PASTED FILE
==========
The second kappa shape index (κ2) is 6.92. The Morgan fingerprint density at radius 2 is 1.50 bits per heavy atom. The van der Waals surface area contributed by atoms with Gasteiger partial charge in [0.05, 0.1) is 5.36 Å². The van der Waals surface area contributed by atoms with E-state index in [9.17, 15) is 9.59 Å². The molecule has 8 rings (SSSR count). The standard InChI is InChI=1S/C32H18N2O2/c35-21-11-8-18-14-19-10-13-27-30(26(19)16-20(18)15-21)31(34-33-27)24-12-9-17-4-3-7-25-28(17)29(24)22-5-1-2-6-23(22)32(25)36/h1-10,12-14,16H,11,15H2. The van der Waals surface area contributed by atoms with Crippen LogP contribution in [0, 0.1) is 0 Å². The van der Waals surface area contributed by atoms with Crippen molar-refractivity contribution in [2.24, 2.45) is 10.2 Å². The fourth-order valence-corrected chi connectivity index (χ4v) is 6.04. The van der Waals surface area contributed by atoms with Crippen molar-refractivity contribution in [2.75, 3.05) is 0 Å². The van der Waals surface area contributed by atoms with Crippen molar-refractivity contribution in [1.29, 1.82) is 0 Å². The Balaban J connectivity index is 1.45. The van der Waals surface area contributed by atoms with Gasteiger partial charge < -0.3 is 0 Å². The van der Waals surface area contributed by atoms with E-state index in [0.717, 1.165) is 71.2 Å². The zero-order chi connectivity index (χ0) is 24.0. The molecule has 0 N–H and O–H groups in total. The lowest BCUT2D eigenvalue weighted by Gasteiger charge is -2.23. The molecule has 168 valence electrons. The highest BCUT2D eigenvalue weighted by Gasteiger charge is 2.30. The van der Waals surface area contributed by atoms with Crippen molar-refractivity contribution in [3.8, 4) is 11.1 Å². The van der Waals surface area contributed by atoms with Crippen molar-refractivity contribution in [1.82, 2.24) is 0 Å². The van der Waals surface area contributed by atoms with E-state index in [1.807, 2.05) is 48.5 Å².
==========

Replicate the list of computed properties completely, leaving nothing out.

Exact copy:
The second kappa shape index (κ2) is 6.92. The Morgan fingerprint density at radius 2 is 1.50 bits per heavy atom. The van der Waals surface area contributed by atoms with Gasteiger partial charge in [0.05, 0.1) is 5.36 Å². The van der Waals surface area contributed by atoms with E-state index in [9.17, 15) is 9.59 Å². The molecule has 8 rings (SSSR count). The standard InChI is InChI=1S/C32H18N2O2/c35-21-11-8-18-14-19-10-13-27-30(26(19)16-20(18)15-21)31(34-33-27)24-12-9-17-4-3-7-25-28(17)29(24)22-5-1-2-6-23(22)32(25)36/h1-10,12-14,16H,11,15H2. The van der Waals surface area contributed by atoms with Crippen LogP contribution in [0, 0.1) is 0 Å². The van der Waals surface area contributed by atoms with Crippen molar-refractivity contribution in [2.24, 2.45) is 10.2 Å². The fourth-order valence-corrected chi connectivity index (χ4v) is 6.04. The van der Waals surface area contributed by atoms with Crippen molar-refractivity contribution in [2.75, 3.05) is 0 Å². The van der Waals surface area contributed by atoms with Crippen molar-refractivity contribution in [1.29, 1.82) is 0 Å². The Balaban J connectivity index is 1.45. The van der Waals surface area contributed by atoms with Gasteiger partial charge < -0.3 is 0 Å². The van der Waals surface area contributed by atoms with E-state index in [0.717, 1.165) is 71.2 Å². The zero-order chi connectivity index (χ0) is 24.0. The molecule has 0 N–H and O–H groups in total. The lowest BCUT2D eigenvalue weighted by Gasteiger charge is -2.23. The molecule has 168 valence electrons. The highest BCUT2D eigenvalue weighted by Gasteiger charge is 2.30. The van der Waals surface area contributed by atoms with Crippen molar-refractivity contribution in [3.8, 4) is 11.1 Å². The van der Waals surface area contributed by atoms with Crippen molar-refractivity contribution in [1.82, 2.24) is 0 Å². The van der Waals surface area contributed by atoms with E-state index in [1.807, 2.05) is 48.5 Å².